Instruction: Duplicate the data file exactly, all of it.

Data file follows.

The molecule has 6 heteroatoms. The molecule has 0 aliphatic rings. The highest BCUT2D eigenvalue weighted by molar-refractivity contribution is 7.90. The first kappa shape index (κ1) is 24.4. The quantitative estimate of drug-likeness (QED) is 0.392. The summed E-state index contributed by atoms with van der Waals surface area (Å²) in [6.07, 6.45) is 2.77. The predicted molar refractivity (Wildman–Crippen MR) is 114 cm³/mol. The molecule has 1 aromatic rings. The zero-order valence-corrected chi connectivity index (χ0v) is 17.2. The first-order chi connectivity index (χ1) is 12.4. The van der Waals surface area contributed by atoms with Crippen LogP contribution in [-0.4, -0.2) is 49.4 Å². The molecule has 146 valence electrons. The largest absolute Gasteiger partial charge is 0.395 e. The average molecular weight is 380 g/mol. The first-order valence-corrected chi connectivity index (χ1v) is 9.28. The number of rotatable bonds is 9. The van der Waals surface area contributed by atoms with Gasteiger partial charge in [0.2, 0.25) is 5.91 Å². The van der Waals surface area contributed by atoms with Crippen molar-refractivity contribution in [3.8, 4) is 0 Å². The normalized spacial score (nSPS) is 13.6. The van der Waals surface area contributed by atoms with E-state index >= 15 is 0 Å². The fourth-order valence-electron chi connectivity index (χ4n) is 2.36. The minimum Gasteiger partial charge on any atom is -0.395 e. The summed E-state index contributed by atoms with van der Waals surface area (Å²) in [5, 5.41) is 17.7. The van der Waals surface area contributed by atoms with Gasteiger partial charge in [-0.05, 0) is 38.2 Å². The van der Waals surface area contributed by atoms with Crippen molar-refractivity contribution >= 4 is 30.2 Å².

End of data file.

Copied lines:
The molecule has 6 heteroatoms. The molecule has 0 aliphatic rings. The highest BCUT2D eigenvalue weighted by molar-refractivity contribution is 7.90. The first kappa shape index (κ1) is 24.4. The quantitative estimate of drug-likeness (QED) is 0.392. The summed E-state index contributed by atoms with van der Waals surface area (Å²) in [6.07, 6.45) is 2.77. The predicted molar refractivity (Wildman–Crippen MR) is 114 cm³/mol. The molecule has 1 aromatic rings. The zero-order valence-corrected chi connectivity index (χ0v) is 17.2. The first-order chi connectivity index (χ1) is 12.4. The van der Waals surface area contributed by atoms with Crippen LogP contribution in [-0.4, -0.2) is 49.4 Å². The molecule has 146 valence electrons. The largest absolute Gasteiger partial charge is 0.395 e. The average molecular weight is 380 g/mol. The first-order valence-corrected chi connectivity index (χ1v) is 9.28. The number of rotatable bonds is 9. The van der Waals surface area contributed by atoms with Gasteiger partial charge in [0.2, 0.25) is 5.91 Å². The van der Waals surface area contributed by atoms with Crippen molar-refractivity contribution in [3.8, 4) is 0 Å². The normalized spacial score (nSPS) is 13.6. The van der Waals surface area contributed by atoms with E-state index >= 15 is 0 Å². The fourth-order valence-electron chi connectivity index (χ4n) is 2.36. The minimum Gasteiger partial charge on any atom is -0.395 e. The summed E-state index contributed by atoms with van der Waals surface area (Å²) in [5, 5.41) is 17.7. The van der Waals surface area contributed by atoms with Gasteiger partial charge in [-0.05, 0) is 38.2 Å². The van der Waals surface area contributed by atoms with Crippen molar-refractivity contribution >= 4 is 30.2 Å².